You can read more about our meeting on my special featured blog entry.

Day 548: World Cup Pool Party

02.07.10:

So I rolled back into Dubai for the third time of asking. After a delightful chat with the Filipino women who worked in the Burger King by the Saptco bus station (she told me which bits to avoid in The Philippines) I jumped in a cab and headed off to see me auld mucka Damien.

DAMO!!!!!!!

As you may recall, Friday 2nd July 2010 was the day of the jaw-dropping Brazil-Germany and the heart-breaking Uruguay-Ghana matches, so feeling the atmos in the air, Damo and I slinked off to the Atlantis Resort on the Palm thingy (an artificial peninsular built to look like a cartoon drawing on a palm tree when viewed from Google Earth – wonderfully nutty in it’s conceit) for a World Cup Pool Party.

And yes, it was as awesome as it sounds!!

Bikinis, Booze, Brazil – over one thousand people from every single corner of the planet. Damo’s mates did their best to get me so drunk I could barely see. A group of lads recognised me off the telly (Nat Geo Adventure have been hammering the Graham’s World trailers like you wouldn’t believe) and came over for a chat to see how the journey was going. Yey! Fame at last! When you start getting recognised by random people it’s time to buck up your ideas, level up and fly straight. I mean, I guess I’m kinda like a worldwide ambassador for National Geographic now – and Lonely Planet and even the BBC. I can no longer revel in the joy of complete anonymity and must never again make a fool of myself in public.

My first fans!

Ahahahaha – sod that. I’ll start being sensible tomorrow.

Maybe 😉

Next Month (Yes, This Is The Last Entry For July)  >>>

Days 549-577: Delayed in Dubai

03.07.10–01.08.10:

So I wound up stuck in Dubai for four weeks. Tons of stuff happened, but not much of it relevant to the ongoing quest that is The Odyssey.  I’ll divulge the whole sordid affair once I have more battery power on my laptop.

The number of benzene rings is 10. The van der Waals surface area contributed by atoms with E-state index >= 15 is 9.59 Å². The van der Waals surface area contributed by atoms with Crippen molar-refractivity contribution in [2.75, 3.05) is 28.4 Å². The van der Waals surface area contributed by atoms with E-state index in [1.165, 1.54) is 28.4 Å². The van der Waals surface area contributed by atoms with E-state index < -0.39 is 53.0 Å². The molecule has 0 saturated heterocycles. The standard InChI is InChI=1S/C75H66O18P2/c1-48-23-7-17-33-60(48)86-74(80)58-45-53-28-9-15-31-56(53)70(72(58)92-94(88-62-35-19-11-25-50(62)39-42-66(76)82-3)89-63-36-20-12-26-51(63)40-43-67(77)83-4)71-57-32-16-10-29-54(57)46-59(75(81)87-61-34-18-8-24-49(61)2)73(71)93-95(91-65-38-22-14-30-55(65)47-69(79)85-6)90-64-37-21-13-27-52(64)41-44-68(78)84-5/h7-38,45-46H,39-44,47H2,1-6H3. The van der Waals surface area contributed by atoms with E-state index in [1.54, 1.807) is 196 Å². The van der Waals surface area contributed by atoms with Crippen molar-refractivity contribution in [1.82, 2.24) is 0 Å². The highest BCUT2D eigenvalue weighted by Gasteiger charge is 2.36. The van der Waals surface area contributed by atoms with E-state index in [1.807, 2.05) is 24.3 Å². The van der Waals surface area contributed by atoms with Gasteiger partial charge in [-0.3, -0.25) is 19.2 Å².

Here’s what you need to know:

It took two weeks to get a visa for India and then shipping myself off to the Sub-Continent proved amazingly difficult.

I was helped (immensely) by the following people: Mr. Kashi Samadder, Damien (Damo!!), Fajer, Ben, Dan, Alena, Pamela, Sarah, Martin, Youhan and Barry from CMA-CGM.

Mandy, my beloved, came up with the goods in the end, securing me passage onboard a ship bound for Bombay via Karachi.  Hurrah for the Mandster!!

Whilst in Dubai, I sailed around The World, won at Laser Quest, watched the World Cup final in the Barasti Soccer Dome, learned to play backgammon again, attended a 4th of July party dressed as a communist, watched myself on telly, got recognised off the telly by a guy standing next to me in the urinals who was dressed as Rudolph the Red Nosed Reindeer (eek!) and generally staggered about the place much in the manner of Barney from The Simpsons doing an impression of Keith Richards.

One sad piece of news for you, though – my kick-ass old laptop, Dell Boy, has finally gone to silicon heaven.  His screen is cracked and he’s been shipped back to England for a formal burial.  He’s been replaced by Sony Jim who seems a lot more delicate and has a nasty habit of ignoring the keys I press when writing stuff.  Don’t know how long this guy is going to last out in the big bad world, but at least he’s got the processing power to play Psychonauts.  Hurrah!

In the end it was Rickmers Group Shipping who came to my aid, they stuffed me on board the magnificent MV CMA-CGM Jade bound for Bombay via Karachi in Pakistan (two birds with one stone, so to speak).  I’m eternally grateful to them and will be adding their name to my lists of helpers very soon.